What clutters our environment, clouds our minds. Minimalism sparks a good headspace to live a life with more time, better health, more wealth, and more freedom to live a more meaningful life.
The path to minimalism: Practical tips for decluttering
Work by category.
Decide what you don’t want to keep first; then start organizing. According to Marie Kondo, the easiest sequence to organize is: clothes, books, papers, miscellaneous, mementos.
Clothes: Set aside clothes that don’t fit, aren’t your style anymore, or are uncomfortable. If you don’t feel good wearing something, chances are good you’ll never wear it. You will probably find tons of underwear, socks, pajamas, and lounge wear you don’t particularly enjoy. Maybe some shorts or dresses that are no longer a look.
Papers: Digitize to get rid of piles of papers. Use file folders for magazines and loose papers you still need.
Miscellaneous odds and ends: Obviously dry pens, expired products, and old manuals can be trashed. If a “just in case” item can be sourced within 10 minutes in the home or bought for cheap, then it’s safe to get rid of it.
Mementos: Do you connect to yourself from that time period? They probably served their purpose. I don’t even remember who I was when I was five, so there’s no reason to hold onto a birthday card from that time. And why on Earth do I still have Kidz Bop 3?
Digital space: Use Unroll.Me to unsubscribe to emails. Declutter your desktop, phone apps, and pictures. Fill your phone with apps that make you a better person, alternative options to social media. Some of my favorite apps include Insight Timer (for meditation), Google Keep, and Spotify.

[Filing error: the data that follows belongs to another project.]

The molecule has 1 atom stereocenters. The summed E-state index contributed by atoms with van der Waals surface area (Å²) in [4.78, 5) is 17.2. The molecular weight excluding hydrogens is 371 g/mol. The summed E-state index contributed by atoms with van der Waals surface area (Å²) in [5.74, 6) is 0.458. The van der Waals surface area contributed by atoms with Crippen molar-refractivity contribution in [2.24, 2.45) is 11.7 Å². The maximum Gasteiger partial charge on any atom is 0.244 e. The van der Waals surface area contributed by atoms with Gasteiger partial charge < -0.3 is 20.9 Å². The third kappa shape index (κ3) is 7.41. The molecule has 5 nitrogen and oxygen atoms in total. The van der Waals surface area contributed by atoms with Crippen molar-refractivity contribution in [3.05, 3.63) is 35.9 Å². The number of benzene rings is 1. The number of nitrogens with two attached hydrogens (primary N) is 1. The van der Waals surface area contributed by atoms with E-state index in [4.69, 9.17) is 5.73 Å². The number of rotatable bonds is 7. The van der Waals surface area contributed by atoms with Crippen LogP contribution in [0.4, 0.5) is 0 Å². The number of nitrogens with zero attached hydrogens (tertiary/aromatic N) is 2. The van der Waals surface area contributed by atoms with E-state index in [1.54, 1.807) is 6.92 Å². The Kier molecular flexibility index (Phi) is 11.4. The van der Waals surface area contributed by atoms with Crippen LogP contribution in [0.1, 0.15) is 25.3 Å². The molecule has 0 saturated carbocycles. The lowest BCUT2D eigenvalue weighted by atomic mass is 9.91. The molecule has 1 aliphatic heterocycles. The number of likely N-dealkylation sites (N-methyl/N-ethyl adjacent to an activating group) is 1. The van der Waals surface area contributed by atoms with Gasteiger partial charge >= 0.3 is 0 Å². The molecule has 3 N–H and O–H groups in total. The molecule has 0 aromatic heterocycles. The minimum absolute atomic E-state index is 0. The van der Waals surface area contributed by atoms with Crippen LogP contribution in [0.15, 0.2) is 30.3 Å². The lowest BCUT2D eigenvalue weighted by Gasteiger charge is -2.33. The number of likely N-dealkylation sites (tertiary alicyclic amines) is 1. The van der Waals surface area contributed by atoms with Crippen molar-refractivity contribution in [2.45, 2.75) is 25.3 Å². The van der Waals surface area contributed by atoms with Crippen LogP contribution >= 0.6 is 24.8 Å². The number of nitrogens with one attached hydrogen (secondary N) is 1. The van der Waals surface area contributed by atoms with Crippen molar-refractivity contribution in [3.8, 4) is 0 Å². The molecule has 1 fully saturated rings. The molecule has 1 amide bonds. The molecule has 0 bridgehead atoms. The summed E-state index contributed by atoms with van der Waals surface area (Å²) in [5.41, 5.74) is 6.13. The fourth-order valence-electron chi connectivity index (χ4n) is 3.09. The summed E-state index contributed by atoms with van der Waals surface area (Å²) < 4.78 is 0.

Consider every space you use, including the bathroom and car, if applicable.
As a side tip: don’t let your mother see what you’re discarding; she might be horrified. Don’t dump your junk on siblings, either.
Does this spark joy?
Working one step at a time, one by one, empty each drawer, or each row of books, or each folder full of papers. Place everything on the floor. Hold every item in your hand. Ask yourself, “does this spark joy?” Pay attention to how you feel as you hold every item.
When I held a tight cocktail dress in my hands, I felt my chest tighten up. I got it from Forever 21 for $10—what a steal. It’s been sitting in my closet for two years. I don’t feel good wearing it, so it’s safe to assume I will never wear it.
After the purge, I felt lighter and happier. I was left with only clothes that I like. Roll and stand your clothes like sushi, as Marie Kondo demonstrates. I thought this was slightly nuts at first, but this method saves a ton of space.
In the end, I removed 71 shirts/dresses, 29 pants/skirts, 36 shoes/accessories, and 40 books, which is easily valued at over a thousand dollars. I’m donating all but 5 items, which are designer brands I will sell.